Fragile Feet Keep It Simple
The Montreal trio on minimalism, working with The Villa and their new album.
Photo courtesy of Shoghi Shams
Fragile Feet write songs that are inexplicably epic as hell and quiet as a whisper at the same time. The trio got started when its two founding members, Samuel Haythornthwaite and Jessica Slipp, worked together in a restaurant and realized they had overlapping musical interests. Many living room jam sessions later, and after adding guitarist Tom Di Tota, they've turned into one of Montreal's best emerging acts.
The trio create a warm, organic sound by overlapping guitars and organs with drums and synths. Their minimal compositions disguise the fact that they're unleashing big hooks, as on the slow-burning "We Deserve Each Other," which gets into your head like a hymn. At their best, they recall the early work of Broken Social Scene, when they were a duo creating wildly catchy tunes that blew apart all the rules of pop music.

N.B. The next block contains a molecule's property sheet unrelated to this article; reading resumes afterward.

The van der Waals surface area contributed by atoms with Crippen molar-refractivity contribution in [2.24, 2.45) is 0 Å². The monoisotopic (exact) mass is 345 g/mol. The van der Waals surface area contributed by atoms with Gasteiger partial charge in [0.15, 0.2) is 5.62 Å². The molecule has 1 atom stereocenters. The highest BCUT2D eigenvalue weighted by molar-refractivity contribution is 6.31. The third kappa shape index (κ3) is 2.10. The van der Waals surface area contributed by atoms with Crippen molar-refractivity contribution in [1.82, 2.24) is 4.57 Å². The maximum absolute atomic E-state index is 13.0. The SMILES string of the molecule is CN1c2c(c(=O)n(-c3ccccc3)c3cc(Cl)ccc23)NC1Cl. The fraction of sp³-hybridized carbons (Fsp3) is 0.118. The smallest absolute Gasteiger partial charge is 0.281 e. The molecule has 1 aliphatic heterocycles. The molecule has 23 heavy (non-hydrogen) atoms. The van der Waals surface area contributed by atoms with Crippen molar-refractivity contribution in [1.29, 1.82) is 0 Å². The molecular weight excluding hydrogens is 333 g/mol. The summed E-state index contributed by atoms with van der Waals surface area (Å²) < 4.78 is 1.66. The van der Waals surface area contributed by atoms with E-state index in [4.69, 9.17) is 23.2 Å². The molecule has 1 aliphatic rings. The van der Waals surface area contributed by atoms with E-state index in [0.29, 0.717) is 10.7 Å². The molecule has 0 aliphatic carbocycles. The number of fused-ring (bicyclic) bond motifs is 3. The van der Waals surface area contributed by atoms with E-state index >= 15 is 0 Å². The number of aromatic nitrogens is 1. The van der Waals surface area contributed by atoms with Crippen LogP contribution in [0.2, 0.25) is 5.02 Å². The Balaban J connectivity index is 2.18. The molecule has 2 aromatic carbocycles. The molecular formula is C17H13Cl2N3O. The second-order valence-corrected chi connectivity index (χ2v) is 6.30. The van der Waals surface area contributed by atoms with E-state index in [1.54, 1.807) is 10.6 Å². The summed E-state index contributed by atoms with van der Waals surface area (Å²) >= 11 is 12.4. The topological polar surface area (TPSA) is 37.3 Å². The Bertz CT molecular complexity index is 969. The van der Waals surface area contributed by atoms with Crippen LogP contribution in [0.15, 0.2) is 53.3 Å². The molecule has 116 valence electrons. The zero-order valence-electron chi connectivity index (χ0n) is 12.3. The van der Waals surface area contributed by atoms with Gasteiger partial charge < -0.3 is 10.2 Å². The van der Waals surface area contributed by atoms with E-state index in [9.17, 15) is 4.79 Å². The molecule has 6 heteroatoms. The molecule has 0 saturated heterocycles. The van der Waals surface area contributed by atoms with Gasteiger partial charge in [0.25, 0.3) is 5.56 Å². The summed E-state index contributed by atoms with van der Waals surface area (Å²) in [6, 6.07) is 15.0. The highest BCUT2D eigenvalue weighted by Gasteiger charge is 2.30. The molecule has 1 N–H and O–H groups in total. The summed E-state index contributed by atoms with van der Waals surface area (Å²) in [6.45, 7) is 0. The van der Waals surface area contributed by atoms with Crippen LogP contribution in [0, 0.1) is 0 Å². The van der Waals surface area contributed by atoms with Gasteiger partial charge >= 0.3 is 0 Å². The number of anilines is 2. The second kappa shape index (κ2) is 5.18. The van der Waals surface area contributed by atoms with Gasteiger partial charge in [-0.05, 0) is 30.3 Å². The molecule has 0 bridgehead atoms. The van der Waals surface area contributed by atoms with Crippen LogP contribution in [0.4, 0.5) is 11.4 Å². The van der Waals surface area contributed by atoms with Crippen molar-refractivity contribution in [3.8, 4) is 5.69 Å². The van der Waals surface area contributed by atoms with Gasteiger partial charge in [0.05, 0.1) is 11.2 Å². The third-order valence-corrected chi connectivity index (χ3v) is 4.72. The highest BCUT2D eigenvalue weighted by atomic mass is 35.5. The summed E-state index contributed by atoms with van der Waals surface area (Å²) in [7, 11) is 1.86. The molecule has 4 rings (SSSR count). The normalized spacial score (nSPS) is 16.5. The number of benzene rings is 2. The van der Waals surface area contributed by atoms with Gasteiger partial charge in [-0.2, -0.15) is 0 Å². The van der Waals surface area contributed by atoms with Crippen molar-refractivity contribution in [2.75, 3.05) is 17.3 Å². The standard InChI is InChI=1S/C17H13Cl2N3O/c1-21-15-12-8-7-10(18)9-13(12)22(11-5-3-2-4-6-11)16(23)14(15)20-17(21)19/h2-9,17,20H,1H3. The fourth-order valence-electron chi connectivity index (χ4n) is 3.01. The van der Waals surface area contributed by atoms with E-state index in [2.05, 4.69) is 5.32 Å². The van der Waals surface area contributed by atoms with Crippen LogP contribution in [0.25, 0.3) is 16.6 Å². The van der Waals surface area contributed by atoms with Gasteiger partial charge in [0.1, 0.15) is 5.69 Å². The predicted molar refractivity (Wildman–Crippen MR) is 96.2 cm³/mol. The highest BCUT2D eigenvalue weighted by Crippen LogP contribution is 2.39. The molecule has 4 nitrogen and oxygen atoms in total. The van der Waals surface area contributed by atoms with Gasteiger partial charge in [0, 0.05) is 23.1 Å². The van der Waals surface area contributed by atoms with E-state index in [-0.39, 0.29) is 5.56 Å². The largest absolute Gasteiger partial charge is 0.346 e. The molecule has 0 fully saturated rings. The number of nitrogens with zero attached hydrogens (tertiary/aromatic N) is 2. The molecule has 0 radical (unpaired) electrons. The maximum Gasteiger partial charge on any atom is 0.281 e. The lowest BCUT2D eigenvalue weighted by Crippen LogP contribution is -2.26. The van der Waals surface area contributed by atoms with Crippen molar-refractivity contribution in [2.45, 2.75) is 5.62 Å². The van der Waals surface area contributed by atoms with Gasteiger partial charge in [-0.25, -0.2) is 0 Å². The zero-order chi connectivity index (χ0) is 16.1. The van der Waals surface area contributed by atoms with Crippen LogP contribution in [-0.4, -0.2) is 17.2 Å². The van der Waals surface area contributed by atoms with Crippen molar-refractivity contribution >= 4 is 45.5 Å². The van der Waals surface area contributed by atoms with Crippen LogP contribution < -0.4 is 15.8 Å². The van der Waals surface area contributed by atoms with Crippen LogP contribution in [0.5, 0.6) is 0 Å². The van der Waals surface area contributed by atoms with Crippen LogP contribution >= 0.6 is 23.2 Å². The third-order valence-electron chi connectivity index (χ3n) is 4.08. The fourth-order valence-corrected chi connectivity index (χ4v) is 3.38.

They work with the Montreal artist collective and label, The Villa, which is home to a handful of similar organic/electronic crossover artists like Cyrus, Toboggan, and Munno. Some of these artists found their way onto Fragile Feet's new remix EP, which sees their songs take a more downtempo hip-hop turn.
We spoke with the band recently about their interest in minimalism, their work with The Villa, and their forthcoming album, All I Can Bear.
Noisey: Your songs have a nice, organic, kind of wispy sound to them. How do you guys go about writing songs? Is there any jamming involved?
Fragile Feet: When we first started, usually it was Sam making beats and patterns that would then be collaborated with Jess on keyboards and vocals. We worked both autonomously and collaboratively back then, but now, with the addition of Tom Di Totta on guitar, we now work more in a jam space environment to help our song writing process. One of the biggest changes in the way we write songs has been the influence of performing a live set. Before, we would write and record almost simultaneously, but now we write songs with more of a performance mindset – giving it time to change and develop.
Do you have any major influences or bands who inspire you to make music?